Women at WarBy Katherine Dalton for FRONT PORCH REPUBLIC
Women are now cleared for combat positions in the American armed forces, and for all the ladder-climbing that now allows. On January 24th, Defense Secretary Leon Panetta lifted the direct ground combat exclusion for women. It is impossible to listen to his press conference and not feel that the emphasis is all on career fairness and “opportunity” and much less on fitness for what is, after all, a career in the use of deadly force.
“In life, as we all know, there are no guarantees of success,” Sec. Panetta said. “Not everyone is going to be able to be a combat soldier. But everyone is entitled to a chance. By committing ourselves to that principle, we are renewing our commitment to the American values our service members fight and die to defend.”
One NPR reporter interviewed some soldiers at Ft. Campbell, which sits on the Kentucky-Tennessee border. They were hesitant to criticize the change, perhaps because they worry that public criticism could damage their own careers. And yet one young man said with tactful euphemism that he was concerned his fellow soldiers would have to clean up their language now, with women in the platoon. That is not really what he meant, probably, but then we all know what the real problems will be.
As the Administration and many others are quick to point out, women have been in combat positions already and a number of them have had the honor of dying. This battle was lost years ago, when women first entered the services. The opportunity-creep, given our culture of equality of opportunity despite the inequalities of all our differences, was inevitable.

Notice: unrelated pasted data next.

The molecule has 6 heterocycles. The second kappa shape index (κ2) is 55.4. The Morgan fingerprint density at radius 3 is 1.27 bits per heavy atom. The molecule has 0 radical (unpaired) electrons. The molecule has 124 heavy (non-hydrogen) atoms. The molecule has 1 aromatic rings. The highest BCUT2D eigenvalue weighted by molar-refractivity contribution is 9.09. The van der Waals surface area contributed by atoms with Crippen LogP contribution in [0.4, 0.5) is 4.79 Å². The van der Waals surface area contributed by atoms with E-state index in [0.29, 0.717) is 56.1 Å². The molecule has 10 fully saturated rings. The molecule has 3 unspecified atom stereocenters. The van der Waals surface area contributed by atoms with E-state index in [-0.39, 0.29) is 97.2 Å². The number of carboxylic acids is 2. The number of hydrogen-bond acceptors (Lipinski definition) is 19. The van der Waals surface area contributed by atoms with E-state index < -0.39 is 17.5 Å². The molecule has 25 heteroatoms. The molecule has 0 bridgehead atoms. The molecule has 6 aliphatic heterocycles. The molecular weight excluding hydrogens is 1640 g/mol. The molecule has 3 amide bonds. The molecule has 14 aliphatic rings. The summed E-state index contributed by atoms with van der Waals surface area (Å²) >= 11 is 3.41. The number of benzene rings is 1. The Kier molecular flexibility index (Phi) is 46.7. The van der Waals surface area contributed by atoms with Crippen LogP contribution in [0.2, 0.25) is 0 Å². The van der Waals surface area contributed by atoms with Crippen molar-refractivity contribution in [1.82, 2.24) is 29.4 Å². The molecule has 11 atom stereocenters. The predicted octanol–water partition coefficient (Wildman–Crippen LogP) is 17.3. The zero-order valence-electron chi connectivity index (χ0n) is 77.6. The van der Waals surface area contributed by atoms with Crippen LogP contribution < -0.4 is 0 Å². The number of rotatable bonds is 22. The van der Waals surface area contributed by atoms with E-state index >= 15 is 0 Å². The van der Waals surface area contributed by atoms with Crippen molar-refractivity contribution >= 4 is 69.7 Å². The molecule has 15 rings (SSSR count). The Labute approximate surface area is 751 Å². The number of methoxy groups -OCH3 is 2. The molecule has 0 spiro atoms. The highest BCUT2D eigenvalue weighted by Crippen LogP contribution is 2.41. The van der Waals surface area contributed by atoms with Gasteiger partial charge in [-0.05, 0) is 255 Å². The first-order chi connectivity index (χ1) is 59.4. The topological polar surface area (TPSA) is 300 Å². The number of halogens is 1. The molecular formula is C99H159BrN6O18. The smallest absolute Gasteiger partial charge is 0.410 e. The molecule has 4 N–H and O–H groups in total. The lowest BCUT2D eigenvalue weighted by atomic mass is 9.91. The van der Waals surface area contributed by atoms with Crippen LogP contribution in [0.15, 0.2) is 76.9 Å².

Two things come to my mind: first, how very comfortable this President is to do by Executive regulation what he cannot do by building consensus in Congress. Mr. Obama is not alone nor is he the first to assume this kind of prerogative, but then he did so complain about the lack of consensus-building in Mr. Bush. Anyone who grouses about how quaint or unrepresentative monarchy is in other countries needs to take a harder look at the actual power structure here. Our three branches of government are very top-heavy with the Executive.
And also: someday, and I may live to see it, we will enter another world war and the draft will be resumed. And when that happens the Selective Service will come for our daughters as well as our sons. If the government doesn’t institute that rule itself, a parent of four boys will sue to force the issue. It will only be fair.